I lived in Seattle when the personal computer boom was getting underway, and what impressed me at the time, was how all those shops and guys who used to be auto repair places, were now computer repair places and experts -- because those were the guys who liked to do things with their hands rather than learning the theory of computer science and higher mathematics.

That's really been the new model of achieving success for the past 35 years -- instead of the old education model of simply accumulating more academic (theoretical) "knowledge" -- as typified by the computer industry/revolution being founded in the proverbial garages of people learning by trial and error -- which even people acquiring and "learning" new products and technologies have to do. It's a different kind of learning -- on demand, as needed -- rather than the legacy model of education of just piling up knowledge hoping one day they'll find a use for it -- or the kind of generalized learning that astute people have noted as useless academics waiting for an inappropriate moment to exhibit itself.

You just can't learn theoretically and academically -- but have to have an actual need and application to do so. So it seems like this is one of these propaganda campaigns by the "education industry" still trying to sell more of "their" kind of education which they claim to own the monopoly on, yet at the same time, claim that parents should be responsible for its appalling failures in today's world.

Obviously we need the new learning model rather than the preservation and perpetuation of the medieval scholastic tradition of learning infinitely more for learning's (the education industry's) sake.

Recently, another reader/commenter decried the need for people to still learn the multiplication tables -- instead of just learning to operate a computer/calculator to do that -- better and unfailingly.

Friday, November 05, 2010

All Is Not Lost

After another disastrous "election," the citizens of Hawaii will have another two years of complaining and realizing that nothing is being done (or done right), before repeating their history of voting for the same people again.

They seem to think that voting for the same people and policies, is all that is required to bring about change and improvement -- while everything seems to stay the same, or get worse.

When a population is young, they can get away with it for several years, until the tipping point is reached at which most of the population is old -- and not doing the jobs they are still getting paid for. Increasingly, more money just goes to pay those who are no longer working -- and so there is very little money left for those still doing the work, or for the unfortunate segment of the population, for which government aid programs were conceived and funded for -- when the government workers themselves, think that is the money intended for themselves -- which they are entitled to.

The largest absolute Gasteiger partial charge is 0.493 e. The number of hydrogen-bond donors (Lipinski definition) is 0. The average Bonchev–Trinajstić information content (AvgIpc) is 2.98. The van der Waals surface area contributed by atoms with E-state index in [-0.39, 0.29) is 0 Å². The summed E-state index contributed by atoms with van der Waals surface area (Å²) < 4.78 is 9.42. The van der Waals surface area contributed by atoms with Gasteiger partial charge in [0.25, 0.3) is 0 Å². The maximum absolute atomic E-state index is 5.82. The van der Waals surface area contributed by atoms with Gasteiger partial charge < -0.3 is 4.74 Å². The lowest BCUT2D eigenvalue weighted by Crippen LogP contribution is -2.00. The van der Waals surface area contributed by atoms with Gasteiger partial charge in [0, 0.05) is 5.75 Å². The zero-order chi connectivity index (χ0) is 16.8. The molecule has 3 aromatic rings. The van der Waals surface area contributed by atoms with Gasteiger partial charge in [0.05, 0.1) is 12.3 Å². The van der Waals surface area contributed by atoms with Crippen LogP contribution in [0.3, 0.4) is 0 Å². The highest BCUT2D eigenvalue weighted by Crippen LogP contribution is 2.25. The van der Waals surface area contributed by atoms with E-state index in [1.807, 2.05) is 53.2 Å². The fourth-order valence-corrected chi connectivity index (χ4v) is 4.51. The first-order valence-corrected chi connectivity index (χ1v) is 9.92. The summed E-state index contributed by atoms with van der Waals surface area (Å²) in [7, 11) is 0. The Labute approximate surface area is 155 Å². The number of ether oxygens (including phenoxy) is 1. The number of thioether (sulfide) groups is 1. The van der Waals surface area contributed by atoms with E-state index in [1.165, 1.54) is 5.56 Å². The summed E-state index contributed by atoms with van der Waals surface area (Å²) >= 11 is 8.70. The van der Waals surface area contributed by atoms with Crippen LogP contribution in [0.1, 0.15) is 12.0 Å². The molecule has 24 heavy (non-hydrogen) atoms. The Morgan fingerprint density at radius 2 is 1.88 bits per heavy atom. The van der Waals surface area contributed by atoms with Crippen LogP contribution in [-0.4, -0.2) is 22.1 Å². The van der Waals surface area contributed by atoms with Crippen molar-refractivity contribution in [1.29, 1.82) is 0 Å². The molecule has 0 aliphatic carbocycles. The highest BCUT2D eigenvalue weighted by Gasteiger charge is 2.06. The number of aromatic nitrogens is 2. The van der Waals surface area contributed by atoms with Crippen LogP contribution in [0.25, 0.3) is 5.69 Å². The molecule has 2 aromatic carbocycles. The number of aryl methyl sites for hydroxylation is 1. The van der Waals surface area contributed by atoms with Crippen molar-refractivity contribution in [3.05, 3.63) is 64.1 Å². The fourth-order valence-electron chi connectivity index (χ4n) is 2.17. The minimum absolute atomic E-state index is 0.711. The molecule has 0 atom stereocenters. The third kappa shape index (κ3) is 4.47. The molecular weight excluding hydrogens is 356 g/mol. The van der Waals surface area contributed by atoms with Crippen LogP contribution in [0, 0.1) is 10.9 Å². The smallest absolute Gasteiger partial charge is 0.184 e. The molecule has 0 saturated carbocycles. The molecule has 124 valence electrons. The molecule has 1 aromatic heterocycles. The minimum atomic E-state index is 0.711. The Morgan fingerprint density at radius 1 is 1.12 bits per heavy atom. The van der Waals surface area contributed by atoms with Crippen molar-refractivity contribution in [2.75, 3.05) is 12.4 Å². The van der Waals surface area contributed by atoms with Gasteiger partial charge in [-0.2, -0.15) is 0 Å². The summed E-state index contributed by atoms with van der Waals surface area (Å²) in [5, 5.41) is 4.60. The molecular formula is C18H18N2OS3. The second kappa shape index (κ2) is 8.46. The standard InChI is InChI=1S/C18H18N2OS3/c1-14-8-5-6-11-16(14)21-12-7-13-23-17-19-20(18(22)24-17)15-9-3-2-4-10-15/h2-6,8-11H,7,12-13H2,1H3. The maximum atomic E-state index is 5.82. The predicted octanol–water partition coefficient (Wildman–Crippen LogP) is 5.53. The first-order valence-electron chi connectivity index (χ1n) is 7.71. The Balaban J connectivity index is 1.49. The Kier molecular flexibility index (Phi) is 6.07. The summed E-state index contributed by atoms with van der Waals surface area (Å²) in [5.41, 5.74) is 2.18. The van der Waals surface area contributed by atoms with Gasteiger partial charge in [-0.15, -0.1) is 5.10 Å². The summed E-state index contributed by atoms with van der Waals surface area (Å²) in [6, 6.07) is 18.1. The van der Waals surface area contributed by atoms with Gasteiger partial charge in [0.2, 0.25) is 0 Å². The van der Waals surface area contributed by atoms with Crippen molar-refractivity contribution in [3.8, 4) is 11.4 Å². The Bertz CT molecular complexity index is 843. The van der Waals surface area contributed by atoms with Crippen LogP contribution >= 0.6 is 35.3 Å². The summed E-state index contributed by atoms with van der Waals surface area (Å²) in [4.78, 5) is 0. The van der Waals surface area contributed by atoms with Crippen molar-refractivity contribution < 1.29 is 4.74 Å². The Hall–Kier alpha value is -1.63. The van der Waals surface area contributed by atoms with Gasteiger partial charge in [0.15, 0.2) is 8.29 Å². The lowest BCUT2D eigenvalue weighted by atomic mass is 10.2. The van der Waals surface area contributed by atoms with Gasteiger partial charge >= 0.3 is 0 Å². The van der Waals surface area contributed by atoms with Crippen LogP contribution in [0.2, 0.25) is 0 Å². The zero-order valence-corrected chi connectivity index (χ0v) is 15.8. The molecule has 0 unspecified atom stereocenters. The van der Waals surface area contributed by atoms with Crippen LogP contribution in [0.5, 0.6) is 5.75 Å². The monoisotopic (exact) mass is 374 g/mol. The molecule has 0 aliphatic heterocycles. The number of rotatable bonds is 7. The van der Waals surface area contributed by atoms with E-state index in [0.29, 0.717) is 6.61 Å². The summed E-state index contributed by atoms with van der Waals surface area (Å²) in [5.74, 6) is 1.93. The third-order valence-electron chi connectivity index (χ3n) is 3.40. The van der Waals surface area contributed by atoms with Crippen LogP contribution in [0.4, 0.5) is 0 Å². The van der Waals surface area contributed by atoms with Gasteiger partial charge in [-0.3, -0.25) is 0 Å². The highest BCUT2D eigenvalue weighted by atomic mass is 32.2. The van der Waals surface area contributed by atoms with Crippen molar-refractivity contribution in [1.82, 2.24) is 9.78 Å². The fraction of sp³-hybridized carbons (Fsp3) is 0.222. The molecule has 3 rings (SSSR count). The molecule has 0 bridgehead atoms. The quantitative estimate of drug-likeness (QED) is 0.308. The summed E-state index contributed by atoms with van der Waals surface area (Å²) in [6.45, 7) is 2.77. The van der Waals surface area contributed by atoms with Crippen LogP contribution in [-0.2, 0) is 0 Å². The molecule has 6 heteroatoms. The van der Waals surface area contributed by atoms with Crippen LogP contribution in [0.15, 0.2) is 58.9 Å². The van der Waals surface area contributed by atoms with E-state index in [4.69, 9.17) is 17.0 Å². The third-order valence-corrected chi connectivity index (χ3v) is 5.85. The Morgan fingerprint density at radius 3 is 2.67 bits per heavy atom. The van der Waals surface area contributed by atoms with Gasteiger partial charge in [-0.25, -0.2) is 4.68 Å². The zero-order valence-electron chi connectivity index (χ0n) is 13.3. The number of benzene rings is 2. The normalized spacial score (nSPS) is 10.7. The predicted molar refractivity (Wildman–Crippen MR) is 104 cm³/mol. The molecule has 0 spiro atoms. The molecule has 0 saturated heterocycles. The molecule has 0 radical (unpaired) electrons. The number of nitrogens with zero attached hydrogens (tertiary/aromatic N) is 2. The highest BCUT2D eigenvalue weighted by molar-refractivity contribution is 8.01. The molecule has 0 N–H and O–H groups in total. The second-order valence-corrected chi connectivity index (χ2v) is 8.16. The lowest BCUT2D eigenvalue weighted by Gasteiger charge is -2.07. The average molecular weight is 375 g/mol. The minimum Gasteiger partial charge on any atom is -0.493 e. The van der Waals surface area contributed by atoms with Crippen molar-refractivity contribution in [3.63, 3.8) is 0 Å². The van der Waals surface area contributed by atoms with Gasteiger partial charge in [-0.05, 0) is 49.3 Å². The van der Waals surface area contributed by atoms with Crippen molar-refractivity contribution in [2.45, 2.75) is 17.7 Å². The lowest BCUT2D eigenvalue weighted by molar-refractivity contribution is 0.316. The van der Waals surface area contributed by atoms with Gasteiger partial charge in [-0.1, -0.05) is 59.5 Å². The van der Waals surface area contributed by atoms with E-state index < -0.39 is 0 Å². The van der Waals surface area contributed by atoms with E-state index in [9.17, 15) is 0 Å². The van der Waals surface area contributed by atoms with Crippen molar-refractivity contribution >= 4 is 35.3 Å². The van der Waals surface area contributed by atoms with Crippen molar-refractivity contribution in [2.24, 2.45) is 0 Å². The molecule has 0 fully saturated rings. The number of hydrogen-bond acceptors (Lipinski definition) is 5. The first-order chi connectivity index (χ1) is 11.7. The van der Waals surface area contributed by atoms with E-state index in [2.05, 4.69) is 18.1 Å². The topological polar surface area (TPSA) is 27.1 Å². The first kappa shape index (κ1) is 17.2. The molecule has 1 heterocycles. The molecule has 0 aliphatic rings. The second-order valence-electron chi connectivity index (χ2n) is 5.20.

What is required at such inflection points, is for a healthy balance to be restored -- in some fashion, or all the money is being paid out, but nobody is producing any work, product or service -- and so the quality of life is limited to what one can actually do for oneself, because any exchange at that point, is to trade something for nothing in return.

While this is quite obvious and understandable on a personal level, this simple lesson seems to get lost when understanding society or the state as being the aggregate of all such individual transactions. Money has worth according to the greater good one can receive in exchange for it -- and if nobody is producing anything, but merely wishes to defraud or extort more from one another, it becomes a vicious cycle favoring the most ruthless and unconscionable. We then fully expect, that people we elect, have no intention of living up to their promises -- but their saying so, was all we wanted to hear, without further expectations, of any follow through or connection to future events and outcomes.

The early anthropologists of the last century would study and report on the difference in such societies -- of which the community good and reciprocity (mutually advantageous exchanges), was the golden rule, while in others, "getting over" on everybody else, was the more admired trait, which is the familiar getting something for nothing, or over -- until one, or a privileged few, have it all.

So these patterns are very familiar, if no longer discussed -- because elections alone, are enough to validate and justify the present order of injustices and imbalances of power. Might, or the majority, doesn't make everything right -- particularly if people just know how to win elections, or wars for that matter, as the only arbiter of right, and good, so that people can force that belief on a population, even if it is not true. This exercise of power is done everyday, in all one's transactions and exchanges with other people -- we individually and collectively know as our relationships and society.

That becomes our world view and outlook -- which is that things are getting better, or things are getting worse, and there's nothing we can do, because even and as often as we vote, the results are always the same.